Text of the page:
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LSC Director of Strategy and Communications on a Strategic Approach to the Future

Rob Wye, Director of Strategy and Communications, Learning and Skills Council.

The Director of Strategy and Communications for the Learning and Skills Council (LSC), Rob Wye, has responded to the comments from sector stakeholders on the proposed axing of 1,300 jobs from the LSC.

In an effort to clarify the position further, he spoke to FE News about the need for a reappraisal of the structure of the LSC on a local, regional and national level and the integral part that this plays in the recently ““ launched Agenda for Change. And although he is optimistic for the future, he acknowledges that the Council may well be subject to further review in the future.

Clarifying the Approach

The thrust of the clarification, he indicated, was not to view the job cuts as a separate measure but as part of the continuing re ““ calculation of responsibilities and efficiency on the part of the LSC. The move of the whole structure was what was most significant, according to Mr. Wye, saying that the “reduction in staffing is not the starting point.”

He views the cuts as part of the new, strategic approach for the LSC “to fit the purpose” that is demanded in the FE sector. There will be a closer attention paid to local LSC organisations, which interact on a more direct level with colleges and training providers in their area. The national level will be what he described as “tight”, and will have the purpose of coordinating with Whitehall. It was, he says, this reorganisation that then produced the number of jobs to be lost, rather than an arbitrary decision taken for purely financial reasons.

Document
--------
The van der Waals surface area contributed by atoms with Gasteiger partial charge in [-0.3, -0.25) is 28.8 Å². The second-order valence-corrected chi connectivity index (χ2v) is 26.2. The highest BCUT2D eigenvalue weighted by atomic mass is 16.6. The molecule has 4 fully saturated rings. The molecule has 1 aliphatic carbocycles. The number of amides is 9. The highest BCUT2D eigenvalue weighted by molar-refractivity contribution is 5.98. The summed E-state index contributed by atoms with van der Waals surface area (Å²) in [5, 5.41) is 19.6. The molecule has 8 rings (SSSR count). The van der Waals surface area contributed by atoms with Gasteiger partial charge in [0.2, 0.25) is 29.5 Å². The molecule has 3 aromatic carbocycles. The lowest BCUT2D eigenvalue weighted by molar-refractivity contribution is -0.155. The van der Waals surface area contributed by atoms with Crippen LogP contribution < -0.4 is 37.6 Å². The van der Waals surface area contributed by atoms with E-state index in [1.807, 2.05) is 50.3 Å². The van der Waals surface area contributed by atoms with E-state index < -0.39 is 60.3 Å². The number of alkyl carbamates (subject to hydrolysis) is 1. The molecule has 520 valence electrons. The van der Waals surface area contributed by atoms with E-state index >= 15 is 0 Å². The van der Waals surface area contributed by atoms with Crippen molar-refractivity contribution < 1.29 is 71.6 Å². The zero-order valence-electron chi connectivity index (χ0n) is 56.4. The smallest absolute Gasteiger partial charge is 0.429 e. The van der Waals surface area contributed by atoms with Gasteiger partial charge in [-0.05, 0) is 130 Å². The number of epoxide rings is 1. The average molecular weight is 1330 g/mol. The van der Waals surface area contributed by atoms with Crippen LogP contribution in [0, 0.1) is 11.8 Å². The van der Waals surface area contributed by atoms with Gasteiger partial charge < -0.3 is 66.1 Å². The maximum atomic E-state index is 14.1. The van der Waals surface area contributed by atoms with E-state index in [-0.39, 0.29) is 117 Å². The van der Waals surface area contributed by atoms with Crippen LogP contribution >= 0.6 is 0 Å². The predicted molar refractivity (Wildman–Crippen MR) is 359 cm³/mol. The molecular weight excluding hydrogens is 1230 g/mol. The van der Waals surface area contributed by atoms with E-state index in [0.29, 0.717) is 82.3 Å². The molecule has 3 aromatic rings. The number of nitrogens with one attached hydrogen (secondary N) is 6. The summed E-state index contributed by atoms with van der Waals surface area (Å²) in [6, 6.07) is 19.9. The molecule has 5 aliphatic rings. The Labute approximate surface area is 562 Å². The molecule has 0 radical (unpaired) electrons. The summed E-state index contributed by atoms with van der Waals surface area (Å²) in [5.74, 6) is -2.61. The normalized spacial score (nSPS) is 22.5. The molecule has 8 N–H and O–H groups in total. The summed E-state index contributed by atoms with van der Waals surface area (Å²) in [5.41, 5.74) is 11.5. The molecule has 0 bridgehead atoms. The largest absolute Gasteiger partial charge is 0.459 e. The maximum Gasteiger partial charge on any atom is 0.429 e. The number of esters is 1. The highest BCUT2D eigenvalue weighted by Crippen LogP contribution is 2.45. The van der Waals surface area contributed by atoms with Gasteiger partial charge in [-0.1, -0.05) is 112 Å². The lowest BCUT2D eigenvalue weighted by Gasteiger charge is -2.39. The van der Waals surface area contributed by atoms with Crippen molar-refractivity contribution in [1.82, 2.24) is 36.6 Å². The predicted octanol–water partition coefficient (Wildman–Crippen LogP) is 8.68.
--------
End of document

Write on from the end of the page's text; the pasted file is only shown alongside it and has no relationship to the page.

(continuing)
Contracting Out?

Responding to fears from some in the FE community that these jobs will simply be out ““ sourced straight away, Mr. Wye wanted to set the record straight. The measures, he said, were designed to be about “operating smaller, not contracting out.” He did, however, say that if a future review of the LSC called for jobs to be moved, or if it were determined that out ““ sourcing were cheaper or more effective, then it would not be ruled out.

This thought comes at a time when two eagerly anticipated reviews of the FE sector are due to report in the next six months. The first, conducted by Sir Andrew Foster, reports back in November with its findings; the second, a Treasury review conducted by Sir Sandy Leitch and designed to determine which skills will be required in 2020 for the British economy. Both have the potential to completely revolutionise the FE sector financially and structurally, with the consequent re ““ weighting of the various organisations working therein.

What News for the Future?

When asked what his response was to suggestions from the Public and Commercial Services Union (PCS) that these would not mark the end of the job cuts at the LSC, Rob Wye stated that these 1,300 redundancies are the only ones planned for the moment. He stressed that the money, a ballpark figure for which is £40 million, that will be saved from these cuts would be put back into frontline services (as called for by the Association of Colleges [AoC]) and would not be ring ““ fenced for certain sectors.

However, Mr. Wye did not guarantee that there would be no further reviews in the future ““ indeed, he called attention to the fact that the next spending review for the sector was due to be published in April of next year, which could call for further alterations. As such, he said that this did not mark “drawing a line in the sand” ““ and that whilst he hopes that industrial action does not result from a ballot of PCS ““ represented workers, these amount to some 40% of the employees of the LSC. He also assured FE News that the LSC had contingency plans in place to cope with any disruption caused by a walk ““ out.

Jethro Marsh

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